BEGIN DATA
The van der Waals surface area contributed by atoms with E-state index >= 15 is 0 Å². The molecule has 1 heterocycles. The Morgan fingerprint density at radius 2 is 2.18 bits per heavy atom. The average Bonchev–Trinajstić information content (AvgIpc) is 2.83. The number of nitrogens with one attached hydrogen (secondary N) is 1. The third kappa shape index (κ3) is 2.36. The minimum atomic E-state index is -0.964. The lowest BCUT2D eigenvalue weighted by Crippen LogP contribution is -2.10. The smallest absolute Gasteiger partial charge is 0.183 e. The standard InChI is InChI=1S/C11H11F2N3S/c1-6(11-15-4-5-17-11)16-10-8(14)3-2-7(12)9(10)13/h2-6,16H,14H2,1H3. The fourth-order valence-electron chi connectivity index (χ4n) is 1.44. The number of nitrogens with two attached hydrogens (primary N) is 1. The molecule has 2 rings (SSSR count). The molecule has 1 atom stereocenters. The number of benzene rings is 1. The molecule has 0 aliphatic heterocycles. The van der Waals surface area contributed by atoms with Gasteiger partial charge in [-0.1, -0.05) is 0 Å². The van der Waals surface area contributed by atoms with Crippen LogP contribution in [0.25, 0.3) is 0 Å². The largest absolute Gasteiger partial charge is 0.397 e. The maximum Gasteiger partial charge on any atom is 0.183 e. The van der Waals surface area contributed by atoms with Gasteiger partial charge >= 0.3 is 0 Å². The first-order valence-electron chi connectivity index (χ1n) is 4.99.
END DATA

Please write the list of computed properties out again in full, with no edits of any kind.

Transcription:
The van der Waals surface area contributed by atoms with E-state index >= 15 is 0 Å². The molecule has 1 heterocycles. The Morgan fingerprint density at radius 2 is 2.18 bits per heavy atom. The average Bonchev–Trinajstić information content (AvgIpc) is 2.83. The number of nitrogens with one attached hydrogen (secondary N) is 1. The third kappa shape index (κ3) is 2.36. The minimum atomic E-state index is -0.964. The lowest BCUT2D eigenvalue weighted by Crippen LogP contribution is -2.10. The smallest absolute Gasteiger partial charge is 0.183 e. The standard InChI is InChI=1S/C11H11F2N3S/c1-6(11-15-4-5-17-11)16-10-8(14)3-2-7(12)9(10)13/h2-6,16H,14H2,1H3. The fourth-order valence-electron chi connectivity index (χ4n) is 1.44. The number of nitrogens with two attached hydrogens (primary N) is 1. The molecule has 2 rings (SSSR count). The molecule has 1 atom stereocenters. The number of benzene rings is 1. The molecule has 0 aliphatic heterocycles. The van der Waals surface area contributed by atoms with Gasteiger partial charge in [-0.1, -0.05) is 0 Å². The van der Waals surface area contributed by atoms with Crippen LogP contribution in [0.25, 0.3) is 0 Å². The largest absolute Gasteiger partial charge is 0.397 e. The maximum Gasteiger partial charge on any atom is 0.183 e. The van der Waals surface area contributed by atoms with Gasteiger partial charge >= 0.3 is 0 Å². The first-order valence-electron chi connectivity index (χ1n) is 4.99.